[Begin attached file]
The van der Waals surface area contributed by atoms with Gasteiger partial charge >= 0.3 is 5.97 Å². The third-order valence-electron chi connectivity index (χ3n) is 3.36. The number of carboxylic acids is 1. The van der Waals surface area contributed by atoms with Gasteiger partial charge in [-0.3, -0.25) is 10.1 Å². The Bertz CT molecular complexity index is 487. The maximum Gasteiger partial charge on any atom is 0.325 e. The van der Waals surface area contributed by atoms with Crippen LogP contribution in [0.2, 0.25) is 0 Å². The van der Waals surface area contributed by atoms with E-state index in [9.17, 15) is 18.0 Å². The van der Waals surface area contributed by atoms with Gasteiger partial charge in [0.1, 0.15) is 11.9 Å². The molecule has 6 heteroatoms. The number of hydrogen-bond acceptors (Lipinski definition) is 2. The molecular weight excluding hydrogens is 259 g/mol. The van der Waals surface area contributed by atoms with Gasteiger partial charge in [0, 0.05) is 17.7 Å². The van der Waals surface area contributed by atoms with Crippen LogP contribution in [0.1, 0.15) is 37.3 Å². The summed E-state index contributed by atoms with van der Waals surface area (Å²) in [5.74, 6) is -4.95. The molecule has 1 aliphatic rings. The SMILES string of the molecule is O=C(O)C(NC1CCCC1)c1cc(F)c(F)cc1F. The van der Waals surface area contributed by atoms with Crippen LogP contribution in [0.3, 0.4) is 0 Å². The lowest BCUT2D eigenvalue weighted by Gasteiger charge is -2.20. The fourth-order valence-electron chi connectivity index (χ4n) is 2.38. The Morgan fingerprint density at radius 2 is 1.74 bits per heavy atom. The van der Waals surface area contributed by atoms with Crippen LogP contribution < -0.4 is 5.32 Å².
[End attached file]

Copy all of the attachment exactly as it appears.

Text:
The van der Waals surface area contributed by atoms with Gasteiger partial charge >= 0.3 is 5.97 Å². The third-order valence-electron chi connectivity index (χ3n) is 3.36. The number of carboxylic acids is 1. The van der Waals surface area contributed by atoms with Gasteiger partial charge in [-0.3, -0.25) is 10.1 Å². The Bertz CT molecular complexity index is 487. The maximum Gasteiger partial charge on any atom is 0.325 e. The van der Waals surface area contributed by atoms with Crippen LogP contribution in [0.2, 0.25) is 0 Å². The van der Waals surface area contributed by atoms with E-state index in [9.17, 15) is 18.0 Å². The van der Waals surface area contributed by atoms with Gasteiger partial charge in [0.1, 0.15) is 11.9 Å². The molecule has 6 heteroatoms. The number of hydrogen-bond acceptors (Lipinski definition) is 2. The molecular weight excluding hydrogens is 259 g/mol. The van der Waals surface area contributed by atoms with Gasteiger partial charge in [0, 0.05) is 17.7 Å². The van der Waals surface area contributed by atoms with Crippen LogP contribution in [0.1, 0.15) is 37.3 Å². The summed E-state index contributed by atoms with van der Waals surface area (Å²) in [5.74, 6) is -4.95. The molecule has 1 aliphatic rings. The SMILES string of the molecule is O=C(O)C(NC1CCCC1)c1cc(F)c(F)cc1F. The van der Waals surface area contributed by atoms with Crippen LogP contribution in [0.3, 0.4) is 0 Å². The lowest BCUT2D eigenvalue weighted by Gasteiger charge is -2.20. The fourth-order valence-electron chi connectivity index (χ4n) is 2.38. The Morgan fingerprint density at radius 2 is 1.74 bits per heavy atom. The van der Waals surface area contributed by atoms with Crippen LogP contribution < -0.4 is 5.32 Å².